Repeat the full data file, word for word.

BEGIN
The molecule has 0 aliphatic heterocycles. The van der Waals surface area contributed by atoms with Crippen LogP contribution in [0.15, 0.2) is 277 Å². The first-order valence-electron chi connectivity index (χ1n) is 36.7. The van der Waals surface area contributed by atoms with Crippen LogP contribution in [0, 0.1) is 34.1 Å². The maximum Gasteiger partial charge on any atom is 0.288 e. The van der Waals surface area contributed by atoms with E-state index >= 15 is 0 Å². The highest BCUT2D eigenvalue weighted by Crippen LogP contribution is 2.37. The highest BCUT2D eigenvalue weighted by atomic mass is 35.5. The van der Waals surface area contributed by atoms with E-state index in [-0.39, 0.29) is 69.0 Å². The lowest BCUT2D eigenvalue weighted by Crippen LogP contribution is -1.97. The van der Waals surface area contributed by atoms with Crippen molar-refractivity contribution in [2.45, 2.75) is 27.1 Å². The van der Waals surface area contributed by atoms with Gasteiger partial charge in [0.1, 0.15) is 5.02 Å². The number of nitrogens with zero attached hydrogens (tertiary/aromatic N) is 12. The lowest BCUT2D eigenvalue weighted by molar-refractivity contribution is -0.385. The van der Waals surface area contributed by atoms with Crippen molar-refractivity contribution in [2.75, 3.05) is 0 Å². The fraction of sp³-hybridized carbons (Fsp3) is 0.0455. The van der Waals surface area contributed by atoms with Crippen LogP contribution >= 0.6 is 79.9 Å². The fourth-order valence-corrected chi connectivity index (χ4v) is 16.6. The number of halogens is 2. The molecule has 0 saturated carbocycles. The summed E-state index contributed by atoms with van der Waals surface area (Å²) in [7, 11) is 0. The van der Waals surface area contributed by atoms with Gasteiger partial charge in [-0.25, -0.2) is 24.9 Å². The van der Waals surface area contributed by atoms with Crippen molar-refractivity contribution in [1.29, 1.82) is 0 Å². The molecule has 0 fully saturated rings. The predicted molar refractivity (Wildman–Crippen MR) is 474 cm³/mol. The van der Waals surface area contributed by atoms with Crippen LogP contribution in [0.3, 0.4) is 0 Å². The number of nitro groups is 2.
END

The molecule has 0 aliphatic heterocycles. The van der Waals surface area contributed by atoms with Crippen LogP contribution in [0.15, 0.2) is 277 Å². The first-order valence-electron chi connectivity index (χ1n) is 36.7. The van der Waals surface area contributed by atoms with Crippen LogP contribution in [0, 0.1) is 34.1 Å². The maximum Gasteiger partial charge on any atom is 0.288 e. The van der Waals surface area contributed by atoms with E-state index >= 15 is 0 Å². The highest BCUT2D eigenvalue weighted by Crippen LogP contribution is 2.37. The highest BCUT2D eigenvalue weighted by atomic mass is 35.5. The van der Waals surface area contributed by atoms with E-state index in [-0.39, 0.29) is 69.0 Å². The lowest BCUT2D eigenvalue weighted by Crippen LogP contribution is -1.97. The van der Waals surface area contributed by atoms with Crippen molar-refractivity contribution in [2.45, 2.75) is 27.1 Å². The van der Waals surface area contributed by atoms with Gasteiger partial charge in [0.1, 0.15) is 5.02 Å². The number of nitrogens with zero attached hydrogens (tertiary/aromatic N) is 12. The lowest BCUT2D eigenvalue weighted by molar-refractivity contribution is -0.385. The van der Waals surface area contributed by atoms with Crippen molar-refractivity contribution in [2.75, 3.05) is 0 Å². The fraction of sp³-hybridized carbons (Fsp3) is 0.0455. The van der Waals surface area contributed by atoms with Crippen LogP contribution >= 0.6 is 79.9 Å². The fourth-order valence-corrected chi connectivity index (χ4v) is 16.6. The number of halogens is 2. The molecule has 0 saturated carbocycles. The summed E-state index contributed by atoms with van der Waals surface area (Å²) in [7, 11) is 0. The van der Waals surface area contributed by atoms with Gasteiger partial charge in [-0.25, -0.2) is 24.9 Å². The van der Waals surface area contributed by atoms with Crippen molar-refractivity contribution in [1.29, 1.82) is 0 Å². The molecule has 0 fully saturated rings. The predicted molar refractivity (Wildman–Crippen MR) is 474 cm³/mol. The van der Waals surface area contributed by atoms with Crippen LogP contribution in [0.3, 0.4) is 0 Å². The number of nitro groups is 2.